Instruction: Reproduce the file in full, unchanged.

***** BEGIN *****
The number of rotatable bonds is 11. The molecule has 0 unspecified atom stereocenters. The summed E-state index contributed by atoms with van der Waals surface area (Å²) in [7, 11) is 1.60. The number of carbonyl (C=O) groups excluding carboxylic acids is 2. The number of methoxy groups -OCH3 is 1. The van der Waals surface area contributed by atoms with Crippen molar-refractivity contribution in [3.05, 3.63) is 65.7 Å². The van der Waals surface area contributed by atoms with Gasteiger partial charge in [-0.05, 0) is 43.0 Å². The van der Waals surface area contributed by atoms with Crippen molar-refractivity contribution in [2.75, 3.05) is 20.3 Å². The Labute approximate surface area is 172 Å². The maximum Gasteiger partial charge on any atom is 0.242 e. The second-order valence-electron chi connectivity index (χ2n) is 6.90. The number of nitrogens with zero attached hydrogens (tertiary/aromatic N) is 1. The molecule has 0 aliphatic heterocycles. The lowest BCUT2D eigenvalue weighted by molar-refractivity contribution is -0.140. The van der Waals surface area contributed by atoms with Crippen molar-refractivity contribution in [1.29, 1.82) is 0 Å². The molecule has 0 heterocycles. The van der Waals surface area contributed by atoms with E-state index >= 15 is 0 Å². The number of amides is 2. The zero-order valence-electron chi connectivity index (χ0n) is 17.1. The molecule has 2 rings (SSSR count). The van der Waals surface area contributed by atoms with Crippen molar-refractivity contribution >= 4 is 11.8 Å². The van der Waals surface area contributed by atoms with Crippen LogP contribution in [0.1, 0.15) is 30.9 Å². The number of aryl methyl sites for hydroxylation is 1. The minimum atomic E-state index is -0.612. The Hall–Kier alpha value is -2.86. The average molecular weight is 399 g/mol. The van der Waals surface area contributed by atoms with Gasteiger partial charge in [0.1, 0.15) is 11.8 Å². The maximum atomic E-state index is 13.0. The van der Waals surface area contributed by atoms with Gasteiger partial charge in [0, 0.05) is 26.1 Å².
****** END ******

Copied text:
The number of rotatable bonds is 11. The molecule has 0 unspecified atom stereocenters. The summed E-state index contributed by atoms with van der Waals surface area (Å²) in [7, 11) is 1.60. The number of carbonyl (C=O) groups excluding carboxylic acids is 2. The number of methoxy groups -OCH3 is 1. The van der Waals surface area contributed by atoms with Crippen molar-refractivity contribution in [3.05, 3.63) is 65.7 Å². The van der Waals surface area contributed by atoms with Gasteiger partial charge in [-0.05, 0) is 43.0 Å². The van der Waals surface area contributed by atoms with Crippen molar-refractivity contribution in [2.75, 3.05) is 20.3 Å². The Labute approximate surface area is 172 Å². The maximum Gasteiger partial charge on any atom is 0.242 e. The second-order valence-electron chi connectivity index (χ2n) is 6.90. The number of nitrogens with zero attached hydrogens (tertiary/aromatic N) is 1. The molecule has 0 aliphatic heterocycles. The lowest BCUT2D eigenvalue weighted by molar-refractivity contribution is -0.140. The van der Waals surface area contributed by atoms with Crippen molar-refractivity contribution in [1.29, 1.82) is 0 Å². The molecule has 0 heterocycles. The van der Waals surface area contributed by atoms with E-state index >= 15 is 0 Å². The number of amides is 2. The zero-order valence-electron chi connectivity index (χ0n) is 17.1. The molecule has 2 rings (SSSR count). The van der Waals surface area contributed by atoms with Crippen molar-refractivity contribution >= 4 is 11.8 Å². The van der Waals surface area contributed by atoms with Crippen LogP contribution in [0.1, 0.15) is 30.9 Å². The number of aryl methyl sites for hydroxylation is 1. The minimum atomic E-state index is -0.612. The Hall–Kier alpha value is -2.86. The average molecular weight is 399 g/mol. The van der Waals surface area contributed by atoms with Gasteiger partial charge in [0.1, 0.15) is 11.8 Å². The maximum atomic E-state index is 13.0. The van der Waals surface area contributed by atoms with Gasteiger partial charge in [0, 0.05) is 26.1 Å².